suited to carry out this work?  Is the work proposed appropriate to the 
experience level of the Principal Investigator and other researchers 
(if any)?

5.  Environment:  Does the scientific environment in which the work 
will be done contribute to the probability of success?  Do the proposed 
experiments take advantage of unique features of the scientific 
environment or employ useful collaborative arrangements? Is there 
evidence of institutional support?

In addition to the above criteria, in accordance with NIH policy, all 
applications will also be reviewed with respect to the following:

o The adequacy of plans to include both genders, minorities and their 
subgroups as appropriate for the scientific goals of the research. 
Plans for the recruitment and retention of subjects will also be 

o The reasonableness of the proposed budget and duration in relation to 
the proposed research.

o The adequacy of the proposed protection for humans, animals or the 
environment, to the extent they may be adversely affected by the 
project proposed in the application.

The personnel category will be reviewed for appropriate staffing based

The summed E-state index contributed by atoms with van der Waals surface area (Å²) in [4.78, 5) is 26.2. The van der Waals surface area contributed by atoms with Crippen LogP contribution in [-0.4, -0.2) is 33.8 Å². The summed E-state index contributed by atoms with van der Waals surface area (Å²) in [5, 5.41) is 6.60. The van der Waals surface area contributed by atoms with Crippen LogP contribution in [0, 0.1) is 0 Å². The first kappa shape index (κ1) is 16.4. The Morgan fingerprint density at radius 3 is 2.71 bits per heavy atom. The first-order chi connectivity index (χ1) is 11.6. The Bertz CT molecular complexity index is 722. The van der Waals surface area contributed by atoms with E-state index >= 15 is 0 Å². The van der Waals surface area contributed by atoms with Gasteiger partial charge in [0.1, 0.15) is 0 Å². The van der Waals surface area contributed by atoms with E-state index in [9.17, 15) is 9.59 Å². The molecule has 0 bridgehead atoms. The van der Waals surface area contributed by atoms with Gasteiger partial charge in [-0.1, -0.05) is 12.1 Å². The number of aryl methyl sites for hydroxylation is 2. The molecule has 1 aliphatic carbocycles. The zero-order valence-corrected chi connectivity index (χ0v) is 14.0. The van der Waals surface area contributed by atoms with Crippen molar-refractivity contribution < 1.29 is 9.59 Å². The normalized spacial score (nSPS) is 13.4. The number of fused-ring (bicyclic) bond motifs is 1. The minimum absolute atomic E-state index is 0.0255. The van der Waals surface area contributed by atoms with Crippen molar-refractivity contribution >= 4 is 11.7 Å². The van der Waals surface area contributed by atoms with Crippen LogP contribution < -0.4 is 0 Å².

on the requested percent effort.  The direct costs budget request will 
be reviewed for consistency with the proposed methods and specific 
aims. The duration of support will be reviewed to determine if it is 
appropriate to ensure successful completion of the requested scope of 
the project.


Letter of Intent Receipt Date:  September 30, 2000
Application Receipt Date:       November 20, 2000
Date of Initial Review:         February 2001
Review by Advisory Council:     May 2001
Anticipated Award Date:         July 1, 2001


Award criteria that will be used to make award decisions include:

o  Scientific merit as determined by peer review

o  Availability of funds

o  Balance among the projects in addressing different experimental